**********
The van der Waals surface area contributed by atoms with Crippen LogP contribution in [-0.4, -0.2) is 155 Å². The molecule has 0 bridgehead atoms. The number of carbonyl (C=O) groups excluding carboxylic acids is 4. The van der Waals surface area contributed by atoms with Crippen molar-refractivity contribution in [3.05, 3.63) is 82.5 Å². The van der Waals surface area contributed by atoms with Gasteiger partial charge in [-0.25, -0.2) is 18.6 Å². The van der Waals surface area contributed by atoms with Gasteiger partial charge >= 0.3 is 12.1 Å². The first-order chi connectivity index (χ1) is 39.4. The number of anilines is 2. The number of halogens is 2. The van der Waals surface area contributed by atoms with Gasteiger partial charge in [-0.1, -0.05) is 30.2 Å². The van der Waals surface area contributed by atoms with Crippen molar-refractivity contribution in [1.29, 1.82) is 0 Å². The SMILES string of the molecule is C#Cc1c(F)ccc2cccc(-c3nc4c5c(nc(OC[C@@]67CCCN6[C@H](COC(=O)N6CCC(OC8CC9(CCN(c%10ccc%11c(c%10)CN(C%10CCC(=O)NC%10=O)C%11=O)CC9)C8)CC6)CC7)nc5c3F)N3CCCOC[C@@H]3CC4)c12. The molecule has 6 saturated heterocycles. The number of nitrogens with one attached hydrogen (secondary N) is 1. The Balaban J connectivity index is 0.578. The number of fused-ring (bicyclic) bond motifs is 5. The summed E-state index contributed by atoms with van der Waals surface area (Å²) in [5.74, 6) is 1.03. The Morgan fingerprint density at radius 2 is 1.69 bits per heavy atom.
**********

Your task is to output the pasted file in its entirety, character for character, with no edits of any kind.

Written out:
The van der Waals surface area contributed by atoms with Crippen LogP contribution in [-0.4, -0.2) is 155 Å². The molecule has 0 bridgehead atoms. The number of carbonyl (C=O) groups excluding carboxylic acids is 4. The van der Waals surface area contributed by atoms with Crippen molar-refractivity contribution in [3.05, 3.63) is 82.5 Å². The van der Waals surface area contributed by atoms with Gasteiger partial charge in [-0.25, -0.2) is 18.6 Å². The van der Waals surface area contributed by atoms with Gasteiger partial charge >= 0.3 is 12.1 Å². The first-order chi connectivity index (χ1) is 39.4. The number of anilines is 2. The number of halogens is 2. The van der Waals surface area contributed by atoms with Gasteiger partial charge in [-0.1, -0.05) is 30.2 Å². The van der Waals surface area contributed by atoms with Crippen molar-refractivity contribution in [1.29, 1.82) is 0 Å². The SMILES string of the molecule is C#Cc1c(F)ccc2cccc(-c3nc4c5c(nc(OC[C@@]67CCCN6[C@H](COC(=O)N6CCC(OC8CC9(CCN(c%10ccc%11c(c%10)CN(C%10CCC(=O)NC%10=O)C%11=O)CC9)C8)CC6)CC7)nc5c3F)N3CCCOC[C@@H]3CC4)c12. The molecule has 6 saturated heterocycles. The number of nitrogens with one attached hydrogen (secondary N) is 1. The Balaban J connectivity index is 0.578. The number of fused-ring (bicyclic) bond motifs is 5. The summed E-state index contributed by atoms with van der Waals surface area (Å²) in [5.74, 6) is 1.03. The Morgan fingerprint density at radius 2 is 1.69 bits per heavy atom.